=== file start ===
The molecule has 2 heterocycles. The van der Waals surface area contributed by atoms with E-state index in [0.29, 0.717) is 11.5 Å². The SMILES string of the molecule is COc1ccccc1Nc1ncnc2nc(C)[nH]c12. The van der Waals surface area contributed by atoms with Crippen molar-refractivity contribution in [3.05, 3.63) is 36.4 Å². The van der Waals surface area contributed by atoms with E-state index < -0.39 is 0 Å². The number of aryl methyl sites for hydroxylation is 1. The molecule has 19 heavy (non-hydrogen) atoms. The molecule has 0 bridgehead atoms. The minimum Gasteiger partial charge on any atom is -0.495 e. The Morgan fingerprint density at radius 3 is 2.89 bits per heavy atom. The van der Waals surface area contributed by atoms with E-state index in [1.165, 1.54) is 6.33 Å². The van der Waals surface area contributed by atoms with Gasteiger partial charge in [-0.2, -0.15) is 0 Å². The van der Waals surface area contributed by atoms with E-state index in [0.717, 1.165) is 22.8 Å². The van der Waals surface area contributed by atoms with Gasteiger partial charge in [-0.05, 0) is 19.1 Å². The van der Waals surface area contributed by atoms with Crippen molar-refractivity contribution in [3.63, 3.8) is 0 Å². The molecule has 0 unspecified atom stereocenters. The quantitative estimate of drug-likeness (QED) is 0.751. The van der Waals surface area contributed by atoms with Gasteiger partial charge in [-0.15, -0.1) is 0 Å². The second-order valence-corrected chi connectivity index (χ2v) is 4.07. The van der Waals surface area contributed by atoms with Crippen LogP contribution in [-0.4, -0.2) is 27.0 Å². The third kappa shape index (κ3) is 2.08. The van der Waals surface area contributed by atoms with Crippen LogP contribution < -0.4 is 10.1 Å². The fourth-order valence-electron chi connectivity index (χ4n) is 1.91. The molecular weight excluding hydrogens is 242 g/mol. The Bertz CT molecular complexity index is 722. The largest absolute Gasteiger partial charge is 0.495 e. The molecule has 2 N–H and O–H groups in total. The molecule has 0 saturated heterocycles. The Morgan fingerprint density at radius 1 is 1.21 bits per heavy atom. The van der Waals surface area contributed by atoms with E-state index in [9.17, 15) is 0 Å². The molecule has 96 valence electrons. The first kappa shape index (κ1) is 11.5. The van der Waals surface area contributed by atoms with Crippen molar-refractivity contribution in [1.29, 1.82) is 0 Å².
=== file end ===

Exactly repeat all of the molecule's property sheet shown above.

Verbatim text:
The molecule has 2 heterocycles. The van der Waals surface area contributed by atoms with E-state index in [0.29, 0.717) is 11.5 Å². The SMILES string of the molecule is COc1ccccc1Nc1ncnc2nc(C)[nH]c12. The van der Waals surface area contributed by atoms with Crippen molar-refractivity contribution in [3.05, 3.63) is 36.4 Å². The van der Waals surface area contributed by atoms with E-state index < -0.39 is 0 Å². The number of aryl methyl sites for hydroxylation is 1. The molecule has 19 heavy (non-hydrogen) atoms. The molecule has 0 bridgehead atoms. The minimum Gasteiger partial charge on any atom is -0.495 e. The Morgan fingerprint density at radius 3 is 2.89 bits per heavy atom. The van der Waals surface area contributed by atoms with E-state index in [1.165, 1.54) is 6.33 Å². The van der Waals surface area contributed by atoms with Gasteiger partial charge in [-0.2, -0.15) is 0 Å². The van der Waals surface area contributed by atoms with E-state index in [0.717, 1.165) is 22.8 Å². The van der Waals surface area contributed by atoms with Gasteiger partial charge in [-0.05, 0) is 19.1 Å². The van der Waals surface area contributed by atoms with Crippen molar-refractivity contribution in [3.63, 3.8) is 0 Å². The molecule has 0 unspecified atom stereocenters. The quantitative estimate of drug-likeness (QED) is 0.751. The van der Waals surface area contributed by atoms with Gasteiger partial charge in [-0.15, -0.1) is 0 Å². The second-order valence-corrected chi connectivity index (χ2v) is 4.07. The van der Waals surface area contributed by atoms with Crippen LogP contribution in [-0.4, -0.2) is 27.0 Å². The third kappa shape index (κ3) is 2.08. The van der Waals surface area contributed by atoms with Crippen LogP contribution < -0.4 is 10.1 Å². The fourth-order valence-electron chi connectivity index (χ4n) is 1.91. The molecular weight excluding hydrogens is 242 g/mol. The Bertz CT molecular complexity index is 722. The largest absolute Gasteiger partial charge is 0.495 e. The molecule has 2 N–H and O–H groups in total. The molecule has 0 saturated heterocycles. The Morgan fingerprint density at radius 1 is 1.21 bits per heavy atom. The van der Waals surface area contributed by atoms with E-state index in [9.17, 15) is 0 Å². The molecule has 96 valence electrons. The first kappa shape index (κ1) is 11.5. The van der Waals surface area contributed by atoms with Crippen molar-refractivity contribution in [1.29, 1.82) is 0 Å².